GOP Doom Postponed, Despite Earnest NY Times Wishful Thinking

Posted on Sat 11/10/2018 by


By Clay Waters ~

The Republican Party did better in the midterm elections than many in the media and the anti-Trump “Resistance” expected. The New York Times let its pro-Democratic hopes overwhelm its objective journalism in several instances before and after the voting.

The lead National section story on Election Day morning was “Democrats See Close Sun Belt Races as Key to Senate.” Tuesday’s front-page teaser: “Off-the-charts early voting numbers give Democrats hope they can flip two or three Senate seats.”

Lisa Lerer and Jose A. Del Real emphasized Democratic chances.

The Southwest has emerged as a key battleground for control of the United States Senate in the final days of the turbulent midterm election, with off-the-charts early voting numbers giving Democrats hope that they can win tight races in Arizona, Nevada and maybe, just maybe, the bank shot of them all, Texas.

The “bank shot” flew off the table, as Republican Sen. Ted Cruz beat liberal hope Beto O’Rourke. Democrats did take Nevada, and Arizona Democrat Kyrsten Sinema is ahead by half a percentage point of Republican Martha McSally, but that race has yet to be called.

The Times report from before Election Day voting began:

The mere fact that the Republican Senate candidates haven’t put away the race in those two states has been enough to lead some Democrats to think that Tuesday’s election could lead to a very late night, with the East Coast waiting for the results out West to see who controls the Senate. Republicans now have a single-seat majority.

The Republicans have a net gain of two Senate seats in the bag already and are waiting on full vote tallies and possible recounts in a couple of states that could possibly mean more.

The Times was certainly hyped up about the mere prospect of Democratic wins in the Senate.

Democratic victory in those states plus Texas would be enough to win the party control of the Senate, assuming it keeps its losses to North Dakota, a state most strategists believe is likely to fall into Republican hands. (Democrats are in tough races in Indiana and Missouri as well.) A trifecta of wins, or even victories in Nevada and Arizona with a narrow loss in Texas, would have a significant impact on the party’s strategy and message in 2020 and beyond, shifting emphasis away from white Midwestern voters and toward the fast-growing, more diverse West.


Strong early voting numbers for Democrats, which look more like the party’s higher turnout in presidential cycles, have buoyed party strategists, given that early voters make up a majority of the total electorate in both states….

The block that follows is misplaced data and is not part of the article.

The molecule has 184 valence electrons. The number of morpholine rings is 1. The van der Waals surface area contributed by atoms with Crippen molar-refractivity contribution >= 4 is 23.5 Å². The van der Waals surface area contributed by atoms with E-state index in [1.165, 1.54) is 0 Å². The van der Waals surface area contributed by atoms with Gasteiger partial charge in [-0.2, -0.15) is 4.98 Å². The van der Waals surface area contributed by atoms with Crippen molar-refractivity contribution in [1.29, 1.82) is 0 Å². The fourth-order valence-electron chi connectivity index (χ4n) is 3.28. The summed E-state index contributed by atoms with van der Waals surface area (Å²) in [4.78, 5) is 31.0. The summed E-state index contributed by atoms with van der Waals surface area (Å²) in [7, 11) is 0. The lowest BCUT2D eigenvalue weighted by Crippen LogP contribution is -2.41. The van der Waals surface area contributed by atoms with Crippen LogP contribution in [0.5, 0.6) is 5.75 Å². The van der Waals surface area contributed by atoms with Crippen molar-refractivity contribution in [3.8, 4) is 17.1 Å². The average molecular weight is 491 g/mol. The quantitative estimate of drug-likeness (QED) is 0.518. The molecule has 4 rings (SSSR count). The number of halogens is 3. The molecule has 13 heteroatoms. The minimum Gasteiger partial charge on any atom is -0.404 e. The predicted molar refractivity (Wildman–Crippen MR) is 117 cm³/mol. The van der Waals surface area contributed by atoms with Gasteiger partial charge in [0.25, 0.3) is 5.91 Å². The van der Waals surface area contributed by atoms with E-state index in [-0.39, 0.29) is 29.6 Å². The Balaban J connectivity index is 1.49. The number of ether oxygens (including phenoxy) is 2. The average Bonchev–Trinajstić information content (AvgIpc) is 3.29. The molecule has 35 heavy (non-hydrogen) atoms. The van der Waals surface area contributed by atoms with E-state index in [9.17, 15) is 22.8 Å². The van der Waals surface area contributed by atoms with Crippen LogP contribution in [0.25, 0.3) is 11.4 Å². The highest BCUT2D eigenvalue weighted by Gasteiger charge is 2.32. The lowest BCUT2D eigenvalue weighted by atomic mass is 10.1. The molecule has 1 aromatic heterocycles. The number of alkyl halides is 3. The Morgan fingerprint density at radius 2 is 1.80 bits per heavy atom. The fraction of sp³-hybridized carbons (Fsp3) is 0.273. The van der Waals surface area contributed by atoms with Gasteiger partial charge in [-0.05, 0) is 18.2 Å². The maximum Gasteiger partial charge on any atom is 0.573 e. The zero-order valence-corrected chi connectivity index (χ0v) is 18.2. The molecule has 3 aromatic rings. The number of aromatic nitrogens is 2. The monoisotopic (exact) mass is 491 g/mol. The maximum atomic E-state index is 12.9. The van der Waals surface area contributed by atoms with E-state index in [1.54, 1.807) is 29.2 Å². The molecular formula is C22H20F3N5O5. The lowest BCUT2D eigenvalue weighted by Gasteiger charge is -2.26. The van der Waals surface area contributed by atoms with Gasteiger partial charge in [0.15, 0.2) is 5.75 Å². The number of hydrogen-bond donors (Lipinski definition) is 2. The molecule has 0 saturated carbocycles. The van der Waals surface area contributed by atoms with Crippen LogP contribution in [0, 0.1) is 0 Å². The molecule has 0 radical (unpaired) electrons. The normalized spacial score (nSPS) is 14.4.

The pattern was clear in pre-Election Day coverage. Jack Healy’s lead National section story from South Dakota on October 22 pushed for Democratic gubernatorial candidate Billie Sutton: “A Shot at Rural America – Former Rodeo Star Thinks He Can Win Farmers Back for Democrats.” Nope, Republican Kristi Noem won by 3.5 percentage points.

Metro political reporter Lisa Foderaro pondered on October 16 if “On Long Island, Swell of Anti-Trump Sentiment Could Cost Congressman His Job.” Also a no. Republican Rep. Lee Zeldin, the subject of the story, won re-election by six percentage points.

Meanwhile, Republican candidate Young Kim (pictured above) is leading the vote tally in California’s 39th District, which includes parts of Los Angeles, meaning she could become the first Korean-American woman to serve in Congress. Yet a search indicates the paper has yet to run a full story on her, even though the paper has run several profiles of non-traditional Democratic candidates. The paper on Thursday eagerly embraced Democratic “firsts,” as shown by headlines like “Day of Firsts Signals Shift In Attitudes Nationwide” and “Congress to Governor’s Mansions, a Night of Historic Wins.” Neither mentioned Young Kim.

Reporter Liam Stack unloaded his trademark snark on Republicans in California and Utah in his rundown of results on Wednesday, and managed to mention her, but only by name, without noting her ethnicity or the historic nature a win by her would represent, as the Times so eagerly did with Democrats.

Clay Waters was the director of Times Watch a former project of the Media Research Center .

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